Sleep Deprived Life

Emily’s alarm is set for 4:35 AM. That gives her enough time to pack four lunches and start a load of clothes so they can be put in the dryer before she heads out. Folding clothes will wait. 

She sets the crock pot out and puts in all the ingredients she prepared last night before bed—which came after three hours of monitoring the kid’s homework, doing dishes, and getting them ready for bed.

By 5:30 AM, the baby is up, fed, clothed, and readied for day care. By 6:30, her other kids wander out, one by one, sleepy-eyed and in various states of readiness for the pending school day. Breakfast is fixed and she cajoles her slowest eaters to hurry.

She gulps down her now cold coffee, then rushes to make sure everyone has their backpacks, lunches, and knows where they are heading after school. 

Hustling out the door she narrowly catches her own bus while making sure her kids are on theirs. She gets off near the babysitter’s, drops off her youngest, then jogs to another bus stop so she can barely get to work on time. It’s the same thing. Every. Day.

The US Labor Department came out with its annual American Time Use Survey. Women are working longer hours on the job, spending more time caring for the children, AND are doing more work around the house than ever before.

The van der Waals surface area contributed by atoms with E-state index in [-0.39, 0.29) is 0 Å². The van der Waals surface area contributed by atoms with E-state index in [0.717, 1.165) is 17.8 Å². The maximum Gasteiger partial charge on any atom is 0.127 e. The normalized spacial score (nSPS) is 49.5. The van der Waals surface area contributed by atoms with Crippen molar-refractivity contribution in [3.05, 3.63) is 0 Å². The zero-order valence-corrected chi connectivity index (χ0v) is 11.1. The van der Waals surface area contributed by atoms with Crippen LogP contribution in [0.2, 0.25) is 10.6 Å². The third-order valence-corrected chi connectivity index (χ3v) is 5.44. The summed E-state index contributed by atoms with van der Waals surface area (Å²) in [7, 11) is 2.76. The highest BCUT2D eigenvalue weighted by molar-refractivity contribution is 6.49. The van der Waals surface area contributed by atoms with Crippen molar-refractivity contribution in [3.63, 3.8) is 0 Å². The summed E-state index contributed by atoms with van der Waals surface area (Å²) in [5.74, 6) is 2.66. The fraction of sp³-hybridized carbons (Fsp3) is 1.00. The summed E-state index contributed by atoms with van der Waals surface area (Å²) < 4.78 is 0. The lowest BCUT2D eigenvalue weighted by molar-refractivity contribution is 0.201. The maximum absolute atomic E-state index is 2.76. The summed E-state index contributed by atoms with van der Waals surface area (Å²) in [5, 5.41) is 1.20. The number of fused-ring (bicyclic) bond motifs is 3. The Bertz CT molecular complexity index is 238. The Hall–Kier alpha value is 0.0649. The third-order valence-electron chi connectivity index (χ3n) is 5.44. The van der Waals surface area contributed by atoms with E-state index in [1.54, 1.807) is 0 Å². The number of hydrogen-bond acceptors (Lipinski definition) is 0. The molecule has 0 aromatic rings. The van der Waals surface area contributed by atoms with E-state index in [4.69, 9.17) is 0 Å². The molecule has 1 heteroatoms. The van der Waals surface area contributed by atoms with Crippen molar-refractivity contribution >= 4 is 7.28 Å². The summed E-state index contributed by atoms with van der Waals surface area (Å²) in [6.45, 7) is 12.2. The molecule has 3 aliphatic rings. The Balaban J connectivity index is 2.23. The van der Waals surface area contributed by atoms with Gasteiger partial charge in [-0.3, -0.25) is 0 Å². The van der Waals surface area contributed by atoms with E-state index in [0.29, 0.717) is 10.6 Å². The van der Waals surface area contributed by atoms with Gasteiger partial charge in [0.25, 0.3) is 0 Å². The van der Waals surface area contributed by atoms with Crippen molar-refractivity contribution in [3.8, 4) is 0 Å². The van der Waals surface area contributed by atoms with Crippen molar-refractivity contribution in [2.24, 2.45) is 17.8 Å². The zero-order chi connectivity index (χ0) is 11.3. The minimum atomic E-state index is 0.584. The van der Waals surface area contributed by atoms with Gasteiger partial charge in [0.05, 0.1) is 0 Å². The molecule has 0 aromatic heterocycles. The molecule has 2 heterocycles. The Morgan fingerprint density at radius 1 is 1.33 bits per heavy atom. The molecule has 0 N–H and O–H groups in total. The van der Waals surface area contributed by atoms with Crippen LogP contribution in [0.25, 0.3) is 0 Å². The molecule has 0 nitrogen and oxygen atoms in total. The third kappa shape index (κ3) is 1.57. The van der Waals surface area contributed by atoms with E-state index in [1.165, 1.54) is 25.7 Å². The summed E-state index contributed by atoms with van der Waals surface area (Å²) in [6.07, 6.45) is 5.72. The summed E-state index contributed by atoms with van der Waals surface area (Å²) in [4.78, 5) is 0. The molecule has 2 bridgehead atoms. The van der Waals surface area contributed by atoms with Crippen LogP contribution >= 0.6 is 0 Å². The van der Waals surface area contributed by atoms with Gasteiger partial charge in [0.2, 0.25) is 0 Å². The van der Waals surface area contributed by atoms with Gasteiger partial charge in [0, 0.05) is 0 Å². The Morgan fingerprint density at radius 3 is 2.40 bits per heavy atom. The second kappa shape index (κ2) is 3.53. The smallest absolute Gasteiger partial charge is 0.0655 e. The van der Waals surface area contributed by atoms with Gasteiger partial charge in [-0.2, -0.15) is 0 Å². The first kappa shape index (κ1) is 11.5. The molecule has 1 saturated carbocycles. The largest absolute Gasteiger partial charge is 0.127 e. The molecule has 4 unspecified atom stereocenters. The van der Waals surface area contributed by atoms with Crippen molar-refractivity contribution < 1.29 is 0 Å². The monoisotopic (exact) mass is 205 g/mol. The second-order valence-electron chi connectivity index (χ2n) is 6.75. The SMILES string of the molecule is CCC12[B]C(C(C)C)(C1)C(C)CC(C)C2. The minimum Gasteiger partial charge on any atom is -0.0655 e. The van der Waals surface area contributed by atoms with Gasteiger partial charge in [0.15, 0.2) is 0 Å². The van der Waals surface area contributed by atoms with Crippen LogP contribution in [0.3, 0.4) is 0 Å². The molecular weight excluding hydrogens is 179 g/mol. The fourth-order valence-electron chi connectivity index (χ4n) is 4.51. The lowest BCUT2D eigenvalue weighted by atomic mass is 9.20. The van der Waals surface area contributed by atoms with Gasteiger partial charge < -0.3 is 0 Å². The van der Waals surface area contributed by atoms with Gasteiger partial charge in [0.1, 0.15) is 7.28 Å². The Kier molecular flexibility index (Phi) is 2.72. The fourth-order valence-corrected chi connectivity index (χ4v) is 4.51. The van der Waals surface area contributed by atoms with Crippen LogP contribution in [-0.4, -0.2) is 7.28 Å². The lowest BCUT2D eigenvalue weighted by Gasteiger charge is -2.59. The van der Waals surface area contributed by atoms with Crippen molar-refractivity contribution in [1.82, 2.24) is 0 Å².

Sadly, according to sociologist, Caitlyn Collins, women are dealing with increasing demands at work—and are expected to have full allegiance to their job. Work performance matters, so they do it all.

What do women give up? They have less time to relax, exercise, and sleep. Even though Emily didn’t see the Labor Department report, it wouldn’t surprise her. Every minute matters. She’s using her bus commute to make a grocery list, menu plan, and a to-do list, that never ends.

Since Mary Poppins won’t be the antidote to the discouraging American Time Use Survey, then it’s up to us.  If you're friends with an overworked mom, offer to babysit sometime. If you see an over-worked mom pushing a stroller with a few other kids in tow, feel free to give her a smile, and an encouraging thank you. She’s building tomorrow’s America, one sleep-deprived day at a time. 

photo credits: Derek Thomson, Katherine Hanlon, & Nick Fewings on

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